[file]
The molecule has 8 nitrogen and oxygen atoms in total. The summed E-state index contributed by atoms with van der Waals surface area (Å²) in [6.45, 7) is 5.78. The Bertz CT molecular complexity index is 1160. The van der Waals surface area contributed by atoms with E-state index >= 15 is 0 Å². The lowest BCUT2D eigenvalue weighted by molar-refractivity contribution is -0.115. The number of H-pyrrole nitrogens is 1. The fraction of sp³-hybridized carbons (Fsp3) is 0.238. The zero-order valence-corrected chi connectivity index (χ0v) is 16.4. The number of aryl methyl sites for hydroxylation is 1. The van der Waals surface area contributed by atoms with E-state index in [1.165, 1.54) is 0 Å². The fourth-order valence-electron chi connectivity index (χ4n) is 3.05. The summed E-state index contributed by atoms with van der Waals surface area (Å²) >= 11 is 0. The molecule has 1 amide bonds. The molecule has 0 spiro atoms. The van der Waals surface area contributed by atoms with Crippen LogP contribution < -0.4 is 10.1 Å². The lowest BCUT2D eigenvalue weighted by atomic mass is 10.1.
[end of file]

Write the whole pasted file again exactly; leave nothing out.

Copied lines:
The molecule has 8 nitrogen and oxygen atoms in total. The summed E-state index contributed by atoms with van der Waals surface area (Å²) in [6.45, 7) is 5.78. The Bertz CT molecular complexity index is 1160. The van der Waals surface area contributed by atoms with E-state index >= 15 is 0 Å². The lowest BCUT2D eigenvalue weighted by molar-refractivity contribution is -0.115. The number of H-pyrrole nitrogens is 1. The fraction of sp³-hybridized carbons (Fsp3) is 0.238. The zero-order valence-corrected chi connectivity index (χ0v) is 16.4. The number of aryl methyl sites for hydroxylation is 1. The van der Waals surface area contributed by atoms with E-state index in [1.165, 1.54) is 0 Å². The fourth-order valence-electron chi connectivity index (χ4n) is 3.05. The summed E-state index contributed by atoms with van der Waals surface area (Å²) >= 11 is 0. The molecule has 1 amide bonds. The molecule has 0 spiro atoms. The van der Waals surface area contributed by atoms with Crippen LogP contribution < -0.4 is 10.1 Å². The lowest BCUT2D eigenvalue weighted by atomic mass is 10.1.